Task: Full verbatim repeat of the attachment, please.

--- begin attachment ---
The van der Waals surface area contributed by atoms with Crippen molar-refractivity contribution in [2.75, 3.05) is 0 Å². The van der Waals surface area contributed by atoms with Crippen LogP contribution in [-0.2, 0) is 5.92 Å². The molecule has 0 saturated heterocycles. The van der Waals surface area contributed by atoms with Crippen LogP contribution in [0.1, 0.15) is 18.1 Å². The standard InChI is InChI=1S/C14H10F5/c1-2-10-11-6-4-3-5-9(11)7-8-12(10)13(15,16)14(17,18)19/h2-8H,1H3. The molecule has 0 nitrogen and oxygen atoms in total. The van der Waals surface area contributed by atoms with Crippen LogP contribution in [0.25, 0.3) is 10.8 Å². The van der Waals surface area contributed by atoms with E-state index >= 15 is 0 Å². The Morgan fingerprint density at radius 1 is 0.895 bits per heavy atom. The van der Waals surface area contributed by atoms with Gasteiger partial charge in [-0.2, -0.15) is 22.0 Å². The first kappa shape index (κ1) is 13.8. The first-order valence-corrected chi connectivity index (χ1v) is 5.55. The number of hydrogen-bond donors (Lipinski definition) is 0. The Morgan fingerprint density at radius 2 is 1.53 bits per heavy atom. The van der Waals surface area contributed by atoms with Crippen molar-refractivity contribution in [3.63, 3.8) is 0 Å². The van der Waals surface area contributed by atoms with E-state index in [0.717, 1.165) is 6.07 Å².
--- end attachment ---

The van der Waals surface area contributed by atoms with Crippen molar-refractivity contribution in [2.75, 3.05) is 0 Å². The van der Waals surface area contributed by atoms with Crippen LogP contribution in [-0.2, 0) is 5.92 Å². The molecule has 0 saturated heterocycles. The van der Waals surface area contributed by atoms with Crippen LogP contribution in [0.1, 0.15) is 18.1 Å². The standard InChI is InChI=1S/C14H10F5/c1-2-10-11-6-4-3-5-9(11)7-8-12(10)13(15,16)14(17,18)19/h2-8H,1H3. The molecule has 0 nitrogen and oxygen atoms in total. The van der Waals surface area contributed by atoms with Crippen LogP contribution in [0.25, 0.3) is 10.8 Å². The van der Waals surface area contributed by atoms with E-state index >= 15 is 0 Å². The Morgan fingerprint density at radius 1 is 0.895 bits per heavy atom. The van der Waals surface area contributed by atoms with Gasteiger partial charge in [-0.2, -0.15) is 22.0 Å². The first kappa shape index (κ1) is 13.8. The first-order valence-corrected chi connectivity index (χ1v) is 5.55. The number of hydrogen-bond donors (Lipinski definition) is 0. The Morgan fingerprint density at radius 2 is 1.53 bits per heavy atom. The van der Waals surface area contributed by atoms with Crippen molar-refractivity contribution in [3.63, 3.8) is 0 Å². The van der Waals surface area contributed by atoms with E-state index in [0.717, 1.165) is 6.07 Å².